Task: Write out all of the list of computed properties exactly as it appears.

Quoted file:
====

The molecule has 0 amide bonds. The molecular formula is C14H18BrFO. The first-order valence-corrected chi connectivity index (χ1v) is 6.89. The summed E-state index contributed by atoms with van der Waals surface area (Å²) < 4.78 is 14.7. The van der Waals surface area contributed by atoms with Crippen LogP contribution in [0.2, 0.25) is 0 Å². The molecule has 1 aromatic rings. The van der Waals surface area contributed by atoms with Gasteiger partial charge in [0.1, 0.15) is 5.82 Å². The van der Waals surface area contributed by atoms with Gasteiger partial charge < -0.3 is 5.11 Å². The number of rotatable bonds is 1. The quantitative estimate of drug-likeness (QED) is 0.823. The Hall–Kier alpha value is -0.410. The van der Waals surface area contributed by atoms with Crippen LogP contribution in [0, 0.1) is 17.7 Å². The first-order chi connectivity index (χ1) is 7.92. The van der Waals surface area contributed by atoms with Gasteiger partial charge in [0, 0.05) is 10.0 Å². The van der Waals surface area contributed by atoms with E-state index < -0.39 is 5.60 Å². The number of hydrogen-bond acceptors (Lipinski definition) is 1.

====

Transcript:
The molecule has 0 amide bonds. The molecular formula is C14H18BrFO. The first-order valence-corrected chi connectivity index (χ1v) is 6.89. The summed E-state index contributed by atoms with van der Waals surface area (Å²) < 4.78 is 14.7. The van der Waals surface area contributed by atoms with Crippen LogP contribution in [0.2, 0.25) is 0 Å². The molecule has 1 aromatic rings. The van der Waals surface area contributed by atoms with Gasteiger partial charge in [0.1, 0.15) is 5.82 Å². The van der Waals surface area contributed by atoms with Gasteiger partial charge < -0.3 is 5.11 Å². The number of rotatable bonds is 1. The quantitative estimate of drug-likeness (QED) is 0.823. The Hall–Kier alpha value is -0.410. The van der Waals surface area contributed by atoms with Crippen LogP contribution in [0, 0.1) is 17.7 Å². The first-order chi connectivity index (χ1) is 7.92. The van der Waals surface area contributed by atoms with Gasteiger partial charge in [0, 0.05) is 10.0 Å². The van der Waals surface area contributed by atoms with E-state index < -0.39 is 5.60 Å². The number of hydrogen-bond acceptors (Lipinski definition) is 1.